The move by the British oil company comes as it continues to pay $65bn in damages for the Deepwater Horizon disaster in the Gulf of Mexico in 2010.
With the deal, BP will get access on the energy-rich region of the Permian basins in Texas, which is currently producing 3.5 million barrels a day – about a third of Saudi Arabia’s output.
The sale also provides an exit for Anglo-Australian miner BHP, which spent $20bn buying the assets in 2011.
The investment turned sour after prices collapsed, hammering profits.
BHP had been under pressure from investors, including US hedge fund Elliott Management, to sell the assets.
Despite the shale operations proving to be a poor investment for BHP, BP chief executive Bob Dudley called the businesses “world class” with rising oil prices boosting their prospects.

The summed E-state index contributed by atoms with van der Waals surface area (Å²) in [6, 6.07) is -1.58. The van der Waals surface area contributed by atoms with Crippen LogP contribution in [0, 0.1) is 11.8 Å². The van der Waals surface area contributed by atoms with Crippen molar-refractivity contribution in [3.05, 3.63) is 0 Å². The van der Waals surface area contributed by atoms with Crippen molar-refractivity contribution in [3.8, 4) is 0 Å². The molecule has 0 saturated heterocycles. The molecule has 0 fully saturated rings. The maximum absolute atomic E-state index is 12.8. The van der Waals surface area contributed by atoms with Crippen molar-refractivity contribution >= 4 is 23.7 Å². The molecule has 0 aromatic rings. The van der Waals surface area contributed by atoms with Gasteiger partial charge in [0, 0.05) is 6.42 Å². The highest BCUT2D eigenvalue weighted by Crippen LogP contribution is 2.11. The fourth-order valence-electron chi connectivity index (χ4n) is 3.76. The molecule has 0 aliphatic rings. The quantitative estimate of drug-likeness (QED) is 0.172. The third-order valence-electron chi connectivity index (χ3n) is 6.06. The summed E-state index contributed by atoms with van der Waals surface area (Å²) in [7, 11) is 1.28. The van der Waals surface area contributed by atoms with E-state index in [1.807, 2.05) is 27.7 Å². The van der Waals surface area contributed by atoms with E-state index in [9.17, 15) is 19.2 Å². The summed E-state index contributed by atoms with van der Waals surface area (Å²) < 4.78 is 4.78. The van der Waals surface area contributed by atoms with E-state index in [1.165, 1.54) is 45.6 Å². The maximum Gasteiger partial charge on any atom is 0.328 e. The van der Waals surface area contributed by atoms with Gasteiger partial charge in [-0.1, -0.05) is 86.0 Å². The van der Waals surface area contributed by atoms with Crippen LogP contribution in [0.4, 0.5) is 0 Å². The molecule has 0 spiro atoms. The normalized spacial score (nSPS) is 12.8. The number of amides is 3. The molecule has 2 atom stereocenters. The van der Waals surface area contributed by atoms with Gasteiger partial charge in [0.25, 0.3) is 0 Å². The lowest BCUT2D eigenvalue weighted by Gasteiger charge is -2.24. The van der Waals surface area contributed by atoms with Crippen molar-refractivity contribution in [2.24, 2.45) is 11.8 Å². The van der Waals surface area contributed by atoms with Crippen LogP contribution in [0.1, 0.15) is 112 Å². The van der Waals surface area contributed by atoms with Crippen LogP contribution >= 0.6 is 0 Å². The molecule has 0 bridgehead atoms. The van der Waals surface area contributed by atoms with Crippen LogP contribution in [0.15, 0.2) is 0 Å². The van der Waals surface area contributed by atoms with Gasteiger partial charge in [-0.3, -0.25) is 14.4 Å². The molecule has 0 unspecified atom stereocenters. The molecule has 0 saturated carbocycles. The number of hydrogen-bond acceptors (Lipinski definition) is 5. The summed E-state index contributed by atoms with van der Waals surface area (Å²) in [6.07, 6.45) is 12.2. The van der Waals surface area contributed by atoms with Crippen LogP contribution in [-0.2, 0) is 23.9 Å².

He said in a statement: “This is a transformational acquisition… a major step in delivering our upstream strategy and a world-class addition to BP’s distinctive portfolio.
“Given our confidence in BP’s future – further bolstered by additional earnings and cash flow from this deal – we are increasing the dividend, reflecting our long-standing commitment to growing distributions to shareholders.”
It also announced plans to buy back up to $6bn of its own shares, as it sells off some businesses.
BP beat rivals Royal Dutch Shell and Cheveron for the assets, which analysts thought would be valued at up to $10bn.
BHP chief executive Andrew Mackenzie: “We are pleased that we have agreed to sell all of our shale assets in two simple transactions that provide certainty for shareholders and our employees.”
“The sale of our onshore US assets is consistent with our long-term plan to continue to simplify and strengthen our portfolio to generate shareholder value and returns for decades to come.”